WASHINGTON, DC – House Defense Appropriations Chairwoman Kay Granger (R-Texas) today delivered the following opening statement at the full House Appropriations Committee’s markup of the defense spending bill:
“Today we are marking up the defense appropriations bill for Fiscal Year 2018.
“Congress’s number one responsibility is to provide for the defense of this nation. It is this bill that fulfills that most fundamental constitutional duty.
“The world is more dangerous and unstable than any time in recent history. Our adversaries – North Korea, Russia, China, and Iran – continue to become more aggressive. Terrorist threats from ISIS, al Qaeda and their affiliates continue. Technological advances are creating new and more lethal threats.
“Since becoming chair, I have made it my priority to listen first and foremost to our defense and intelligence experts so that we can ensure they have what they need to face both current and future threats.
“The bill before you reflects the advice we received from them. It provides Secretary Mattis with the resources he needs to implement his plan to restore our military.
“The subcommittee held numerous briefings, hearings, and hot spots meetings to ensure we had the most accurate and current information needed to write this bill.
“It has been an honor to work with my ranking member, Mr. Visclosky. His knowledge and passion for our national security have been extremely valuable.
“I want to thank Chairman Frelinghuysen and Ranking Member Lowey. Your strong leadership enables this subcommittee to do what is necessary to provide for our national security. I also want to thank all members of the committee and subcommittee for your ideas on how we can best address the needs of our military. This bill incorporates your ideas and priorities. The bill also takes into account the over 5,000 requests submitted by our committee and House colleagues.
“Today we are taking the next step to help Secretary Mattis’ plan by continuing to address military readiness but also beginning critical investments in increasing capabilities, lethality, and modernization.
“The bill provides a total of $658 billion for Fiscal Year 2018. This is $28 billion above the president’s request, and $60 billion over last year.
The levels in the bill match the levels of the authorization committee.
“General Dunford, Chairman of the Joint Chiefs of Staff, said, ‘The U.S. military’s competitive advantage against potential adversaries is eroding. Over the last decade, sustained operational commitments, budgetary instability, and advances by our adversaries have threatened our ability to project power, and we have lost our advantage in key warfighting areas.’”
This bill addresses his concerns regarding readiness and modernization requirements by:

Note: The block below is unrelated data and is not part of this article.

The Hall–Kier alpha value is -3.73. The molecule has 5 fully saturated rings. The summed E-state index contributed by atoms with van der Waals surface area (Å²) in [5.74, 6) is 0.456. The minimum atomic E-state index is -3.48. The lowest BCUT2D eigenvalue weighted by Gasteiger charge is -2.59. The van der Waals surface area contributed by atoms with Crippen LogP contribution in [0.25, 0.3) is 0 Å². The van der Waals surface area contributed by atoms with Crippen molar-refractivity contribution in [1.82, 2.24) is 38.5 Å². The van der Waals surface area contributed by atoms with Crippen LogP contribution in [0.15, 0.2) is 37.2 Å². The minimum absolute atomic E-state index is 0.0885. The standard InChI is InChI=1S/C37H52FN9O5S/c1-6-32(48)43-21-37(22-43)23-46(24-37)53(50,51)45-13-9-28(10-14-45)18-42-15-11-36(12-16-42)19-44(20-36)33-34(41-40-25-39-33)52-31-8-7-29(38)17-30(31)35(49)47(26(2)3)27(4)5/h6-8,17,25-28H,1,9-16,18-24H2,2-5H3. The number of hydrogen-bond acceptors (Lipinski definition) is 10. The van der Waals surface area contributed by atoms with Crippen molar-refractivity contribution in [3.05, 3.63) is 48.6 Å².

- Fully funding end-strength growth requested in the budget;
- Fully funding the 2.4 percent pay;
- $1 billion above the request for key programs to prepare our troops, including the national guard and reserve, for training, equipment, maintenance, spare parts and base operations.
Depot maintenance is funded at $16.6 billion to get our planes and ships back in working order.
- $1.1 billion above the request for army ground mobility, including $855 million to ensure our Army brigade combat teams are fully equipped;
- $4.3 billion above the request to maintain our air superiority. The bill increases quantities of key platforms such as Joint Strike Fighters, Super Hornets, Chinooks, Lakotas, Ospreys, Black Hawks, and C-130s;
- $1.6 billion added above the request to provide for 11 Navy ships, including one carrier replacement, three littoral combat ships, two guided missile destroyers, two attack submarines, and one expeditionary sea-base;
- Full funding to continue the Ohio replacement submarine program;
- $84 billion, an increase of $10 billion over the current year, for research, development, test, and evaluation to ensure we can maintain our technological edge against our adversaries;
- $37 billion for defense health programs, including $644 million for critical research programs.
“Secretary Mattis said, ‘Without sustained, sufficient, and predictable funding, I assess that within five years we will lose our ability to project power; the basis of how we defend the homeland, advance U.S. interests and meet our alliance commitments.’
To ensure this does not happen the bill includes $28.6 billion, above the president’s request, for a National Defense Restoration Fund. This fund is available to the Secretary to increase end strength, improve military readiness, modernize equipment, and invest in future technology, subject to appropriate congressional oversight.
“The secretary and the Joint Staff are expected to deliver a new defense strategy in September, a much-needed update to the last review conducted in 2014. The results of that review will inform the investments we need to make to rebuild our military.
“The Defense Restoration Fund will enable the Secretary to make necessary investments resulting from that review now, instead of having to wait until 2019.
“We have had an incredibly compressed timeline to put this bill together, and we have produced a bill we can all be proud of. Both majority and minority staff have done an incredible job to put this bill together, and we all owe them our sincere gratitude. Without their commitment and ability to work without sleep, we could not have put this bill together. I thank the majority and minority staff for really wonderful work.
“Our military has made it very clear that must provide predictable funding. Secretary Mattis told the subcommittee that ‘continuing resolutions -- coupled with sequestration -- blocked new programs, prevented service growth, stalled industries' initiatives and placed troops at greater risk.’
“We must listen to our military leaders and pass the FY18 Defense Appropriations bill out of committee today.”